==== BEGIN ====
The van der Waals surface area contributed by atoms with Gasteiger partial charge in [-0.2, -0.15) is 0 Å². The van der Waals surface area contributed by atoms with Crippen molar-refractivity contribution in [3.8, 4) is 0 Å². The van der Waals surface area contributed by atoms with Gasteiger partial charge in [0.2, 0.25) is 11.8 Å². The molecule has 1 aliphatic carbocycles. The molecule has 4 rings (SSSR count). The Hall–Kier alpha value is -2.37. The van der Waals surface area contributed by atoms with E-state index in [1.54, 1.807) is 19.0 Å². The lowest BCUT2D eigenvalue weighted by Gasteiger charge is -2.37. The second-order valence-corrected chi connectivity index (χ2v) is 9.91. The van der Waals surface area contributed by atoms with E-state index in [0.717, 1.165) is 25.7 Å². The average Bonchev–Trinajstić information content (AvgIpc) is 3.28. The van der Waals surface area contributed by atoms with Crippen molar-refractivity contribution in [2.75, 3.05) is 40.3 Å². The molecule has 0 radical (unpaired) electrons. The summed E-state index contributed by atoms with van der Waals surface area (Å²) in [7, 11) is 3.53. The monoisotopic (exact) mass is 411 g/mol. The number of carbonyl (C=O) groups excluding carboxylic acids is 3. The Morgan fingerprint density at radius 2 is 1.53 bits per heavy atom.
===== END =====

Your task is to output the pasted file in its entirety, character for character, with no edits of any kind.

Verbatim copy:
The van der Waals surface area contributed by atoms with Gasteiger partial charge in [-0.2, -0.15) is 0 Å². The van der Waals surface area contributed by atoms with Crippen molar-refractivity contribution in [3.8, 4) is 0 Å². The van der Waals surface area contributed by atoms with Gasteiger partial charge in [0.2, 0.25) is 11.8 Å². The molecule has 1 aliphatic carbocycles. The molecule has 4 rings (SSSR count). The Hall–Kier alpha value is -2.37. The van der Waals surface area contributed by atoms with E-state index in [1.54, 1.807) is 19.0 Å². The lowest BCUT2D eigenvalue weighted by Gasteiger charge is -2.37. The second-order valence-corrected chi connectivity index (χ2v) is 9.91. The van der Waals surface area contributed by atoms with E-state index in [0.717, 1.165) is 25.7 Å². The average Bonchev–Trinajstić information content (AvgIpc) is 3.28. The van der Waals surface area contributed by atoms with Crippen molar-refractivity contribution in [2.75, 3.05) is 40.3 Å². The molecule has 0 radical (unpaired) electrons. The summed E-state index contributed by atoms with van der Waals surface area (Å²) in [7, 11) is 3.53. The monoisotopic (exact) mass is 411 g/mol. The number of carbonyl (C=O) groups excluding carboxylic acids is 3. The Morgan fingerprint density at radius 2 is 1.53 bits per heavy atom.